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Hello I’m new on here, I had my gastric bypass surgery on the 13th of September and I just wanted to know how and when people with the same surgery started introducing actual foods (not soft foods) into their diets and how that went for them. I know a lot of doctors have different ways of how they go about the stages and mines told me to stay on soft foods for 3-6 weeks so I just want to know what I would be looking forward to when I do start to eat solid foods in November. Thank you!

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I was told three weeks of full liquid and three weeks of purée/soft foods, and had my surgery the day after yours. I had VSG, though. I will say introducing even soft foods has been fraught with peril—I can eat deli turkey, but not deli roast beef. I can eat refried or puréed Beans, but not de la olla (whole beans in broth).

If your doctor said six weeks from surgery then you can eat regular foods beginning 25/10/2021. My date is 26/10/2021 and I can't wait, but know I'll have to be going slowly.

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22 minutes ago, vikingbeast said:

I was told three weeks of full liquid and three weeks of purée/soft foods, and had my surgery the day after yours. I had VSG, though. I will say introducing even soft foods has been fraught with peril—I can eat deli turkey, but not deli roast beef. I can eat refried or puréed Beans, but not de la olla (whole Beans in broth).

If your doctor said six weeks from surgery then you can eat regular foods beginning 25/10/2021. My date is 26/10/2021 and I can't wait, but know I'll have to be going slowly.

So the way my doctor set my diet up is first week was Clear Liquids, week two was all liquids, then week 3 I started my soft foods and that’s for 3-6 weeks but I know everyone’s doctors are different and do it differently because I saw someone had a sleeve and they were eating egg whites on the second day (idk if it’s different for sleeve and bypass but still I was shocked to see it) honestly I’ve still been sticking to liquids and probably do soft foods 1/3 meals because I’ll feel like crap after or nauseous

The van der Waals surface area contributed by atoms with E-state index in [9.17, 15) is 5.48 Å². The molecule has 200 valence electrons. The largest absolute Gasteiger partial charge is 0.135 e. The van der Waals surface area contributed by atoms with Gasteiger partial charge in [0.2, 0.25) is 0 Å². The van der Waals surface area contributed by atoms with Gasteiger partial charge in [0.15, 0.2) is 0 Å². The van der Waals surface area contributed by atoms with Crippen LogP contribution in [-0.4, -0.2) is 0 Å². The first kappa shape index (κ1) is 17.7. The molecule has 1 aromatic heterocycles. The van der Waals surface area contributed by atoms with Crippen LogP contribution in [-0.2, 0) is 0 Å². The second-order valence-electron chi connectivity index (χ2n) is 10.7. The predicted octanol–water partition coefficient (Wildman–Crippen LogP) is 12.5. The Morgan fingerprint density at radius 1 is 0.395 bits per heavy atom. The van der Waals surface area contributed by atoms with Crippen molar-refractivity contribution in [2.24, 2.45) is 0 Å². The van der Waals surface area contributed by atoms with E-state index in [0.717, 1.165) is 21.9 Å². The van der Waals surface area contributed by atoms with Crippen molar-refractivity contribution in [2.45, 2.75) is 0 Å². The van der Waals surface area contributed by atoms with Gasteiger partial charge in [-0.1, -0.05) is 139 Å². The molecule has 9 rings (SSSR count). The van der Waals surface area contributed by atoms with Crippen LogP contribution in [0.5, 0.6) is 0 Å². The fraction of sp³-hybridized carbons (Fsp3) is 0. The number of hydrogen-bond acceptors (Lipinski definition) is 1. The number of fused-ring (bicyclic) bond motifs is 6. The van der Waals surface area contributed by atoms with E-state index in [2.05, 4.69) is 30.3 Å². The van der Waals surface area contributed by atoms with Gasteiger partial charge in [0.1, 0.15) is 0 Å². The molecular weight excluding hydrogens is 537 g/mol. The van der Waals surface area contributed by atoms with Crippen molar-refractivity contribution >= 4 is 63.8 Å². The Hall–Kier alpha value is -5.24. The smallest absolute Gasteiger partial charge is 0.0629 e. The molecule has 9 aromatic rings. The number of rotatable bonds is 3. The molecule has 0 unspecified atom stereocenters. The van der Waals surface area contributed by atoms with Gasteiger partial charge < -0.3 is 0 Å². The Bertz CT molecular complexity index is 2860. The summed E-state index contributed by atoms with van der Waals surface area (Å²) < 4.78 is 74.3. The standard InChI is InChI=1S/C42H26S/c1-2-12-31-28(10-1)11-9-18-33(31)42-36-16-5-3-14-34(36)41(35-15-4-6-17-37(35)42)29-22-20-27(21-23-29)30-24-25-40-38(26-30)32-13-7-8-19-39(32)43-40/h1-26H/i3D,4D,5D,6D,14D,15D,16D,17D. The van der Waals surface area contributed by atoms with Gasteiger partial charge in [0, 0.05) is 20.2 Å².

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I had 6 weeks of puree, then the adventure of normally textured food, where broccoli was shaped like broccoli, lettuce like lettuce, chicken like chicken... well, chicken parts.

pureed was easier than food because that last bite wasn't quite as hard a wall as the last bite with food. So, it was a learning process again to know when to stop before the infamous 'one bite too much.'

So I ate a little slower, chewed a little better, and honestly it took an amazingly small number of times doing it wrong to start getting it right.

As time moved forward as it inextricably does, things got easier and mistakes grew further and further apart.

So many things change where the last bite is. If I'm tired, or sick, or stressed, or upset, my limits are tighter. If I'm not aware it will be a problem, but rarely the rush to the bathroom and spit up variety.

I ran into the 'one bite too many' syndrome more often when I was in a good mood, sharing a meal with friends having a good time, absorbed in conversation not paying attention to the mechanics of eating. Eventually you learn to balance this out also.

Really, we all build up regular foods as something to be feared. You read what I wrote up to this point and it can sound like a horrible mine field. Really it is just another step in the process, as hard or easy as we make it. The more worried I was, the worse I did. When I just relaxed and did it I did much better.

So, just relax, pay attention, and push forward.

Good luck,

Tek

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The way the PA in my surgeon's office put it is that you have to experiment and find what works for you. There are some things that your body will struggle with for no apparent reason.

The first solid food I ate was tuna fish with some Greek yogurt and a little bit of salt/pepper. You eat slowly, in small bites with great chewing and wait to see what happens. I know this sounds weird, but I know I am generally okay with a food if I can burp. When a food doesn't work for me, it feels like there is a manhole cover over my stomach and the food feels like it backs up on me until I vomit. But if I am burping, then air is moving through the system and things will be okay.

You will find there are foods that you tolerate that you don't enjoy (chewing watermelon down to a pulp is a deeply unpleasant experience). You will find some foods go down easy (for me, tuna fish, sauteed spinach and/or ground beef all go down fairly easily). You will find some foods that you can handle, but your stomach lets you know that it doesn't enjoy breaking them down (for me, grilled chicken, white rice).

The minute that your stomach indicates that it is full or it is having trouble, put down your fork and stop. It's not worth pushing it.

Go into this with the attitude of "I am going to try this, I am going to listen to my stomach, I am going to do the big three [slow, small, & chewed] and we will see what happens." Solid food is not something to be scared of.

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